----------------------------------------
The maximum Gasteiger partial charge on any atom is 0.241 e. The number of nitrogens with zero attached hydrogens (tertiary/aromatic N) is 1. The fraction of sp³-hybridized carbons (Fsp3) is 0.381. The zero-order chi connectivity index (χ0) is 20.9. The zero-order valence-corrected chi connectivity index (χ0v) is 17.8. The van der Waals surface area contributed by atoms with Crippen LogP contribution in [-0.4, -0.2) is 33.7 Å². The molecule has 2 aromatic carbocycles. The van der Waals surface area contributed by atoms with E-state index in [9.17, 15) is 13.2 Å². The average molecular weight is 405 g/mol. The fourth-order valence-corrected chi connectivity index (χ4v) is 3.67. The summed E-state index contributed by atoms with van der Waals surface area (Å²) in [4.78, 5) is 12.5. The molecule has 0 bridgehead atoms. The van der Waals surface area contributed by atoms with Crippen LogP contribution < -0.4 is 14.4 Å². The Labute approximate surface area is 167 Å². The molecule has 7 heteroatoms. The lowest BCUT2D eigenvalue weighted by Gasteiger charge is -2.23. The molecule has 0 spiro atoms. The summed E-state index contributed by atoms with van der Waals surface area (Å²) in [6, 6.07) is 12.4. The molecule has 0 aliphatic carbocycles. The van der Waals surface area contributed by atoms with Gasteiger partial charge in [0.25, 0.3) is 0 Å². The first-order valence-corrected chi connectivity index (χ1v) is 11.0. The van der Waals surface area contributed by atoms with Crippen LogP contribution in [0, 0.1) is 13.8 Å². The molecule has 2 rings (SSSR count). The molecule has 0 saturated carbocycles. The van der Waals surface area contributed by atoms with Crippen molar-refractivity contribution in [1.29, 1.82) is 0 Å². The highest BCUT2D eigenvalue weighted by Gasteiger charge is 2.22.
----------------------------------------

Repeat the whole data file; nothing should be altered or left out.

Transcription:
The maximum Gasteiger partial charge on any atom is 0.241 e. The number of nitrogens with zero attached hydrogens (tertiary/aromatic N) is 1. The fraction of sp³-hybridized carbons (Fsp3) is 0.381. The zero-order chi connectivity index (χ0) is 20.9. The zero-order valence-corrected chi connectivity index (χ0v) is 17.8. The van der Waals surface area contributed by atoms with Crippen LogP contribution in [-0.4, -0.2) is 33.7 Å². The molecule has 2 aromatic carbocycles. The van der Waals surface area contributed by atoms with E-state index in [9.17, 15) is 13.2 Å². The average molecular weight is 405 g/mol. The fourth-order valence-corrected chi connectivity index (χ4v) is 3.67. The summed E-state index contributed by atoms with van der Waals surface area (Å²) in [4.78, 5) is 12.5. The molecule has 0 bridgehead atoms. The van der Waals surface area contributed by atoms with Crippen LogP contribution < -0.4 is 14.4 Å². The Labute approximate surface area is 167 Å². The molecule has 7 heteroatoms. The lowest BCUT2D eigenvalue weighted by Gasteiger charge is -2.23. The molecule has 0 spiro atoms. The summed E-state index contributed by atoms with van der Waals surface area (Å²) in [6, 6.07) is 12.4. The molecule has 0 aliphatic carbocycles. The van der Waals surface area contributed by atoms with Gasteiger partial charge in [0.25, 0.3) is 0 Å². The first-order valence-corrected chi connectivity index (χ1v) is 11.0. The van der Waals surface area contributed by atoms with Crippen LogP contribution in [0, 0.1) is 13.8 Å². The molecule has 2 rings (SSSR count). The molecule has 0 saturated carbocycles. The van der Waals surface area contributed by atoms with Crippen molar-refractivity contribution in [1.29, 1.82) is 0 Å². The highest BCUT2D eigenvalue weighted by Gasteiger charge is 2.22.